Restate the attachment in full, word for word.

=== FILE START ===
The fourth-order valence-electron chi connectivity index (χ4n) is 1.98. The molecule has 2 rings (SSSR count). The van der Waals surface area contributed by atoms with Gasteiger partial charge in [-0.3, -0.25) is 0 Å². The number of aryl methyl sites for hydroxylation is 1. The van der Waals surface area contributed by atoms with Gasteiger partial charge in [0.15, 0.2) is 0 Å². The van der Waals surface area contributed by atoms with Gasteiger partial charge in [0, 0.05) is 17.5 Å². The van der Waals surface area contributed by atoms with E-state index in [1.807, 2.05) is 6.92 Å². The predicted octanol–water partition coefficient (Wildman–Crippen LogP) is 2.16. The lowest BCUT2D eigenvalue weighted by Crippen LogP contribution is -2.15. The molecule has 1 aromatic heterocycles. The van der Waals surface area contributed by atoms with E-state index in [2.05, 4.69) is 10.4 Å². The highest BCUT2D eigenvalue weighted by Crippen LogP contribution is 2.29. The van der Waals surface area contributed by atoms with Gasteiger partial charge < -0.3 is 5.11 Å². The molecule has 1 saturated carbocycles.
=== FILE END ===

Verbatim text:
The fourth-order valence-electron chi connectivity index (χ4n) is 1.98. The molecule has 2 rings (SSSR count). The van der Waals surface area contributed by atoms with Gasteiger partial charge in [-0.3, -0.25) is 0 Å². The number of aryl methyl sites for hydroxylation is 1. The van der Waals surface area contributed by atoms with Gasteiger partial charge in [0.15, 0.2) is 0 Å². The van der Waals surface area contributed by atoms with Gasteiger partial charge in [0, 0.05) is 17.5 Å². The van der Waals surface area contributed by atoms with E-state index in [1.807, 2.05) is 6.92 Å². The predicted octanol–water partition coefficient (Wildman–Crippen LogP) is 2.16. The lowest BCUT2D eigenvalue weighted by Crippen LogP contribution is -2.15. The molecule has 1 aromatic heterocycles. The van der Waals surface area contributed by atoms with E-state index in [2.05, 4.69) is 10.4 Å². The highest BCUT2D eigenvalue weighted by Crippen LogP contribution is 2.29. The van der Waals surface area contributed by atoms with Gasteiger partial charge < -0.3 is 5.11 Å². The molecule has 1 saturated carbocycles.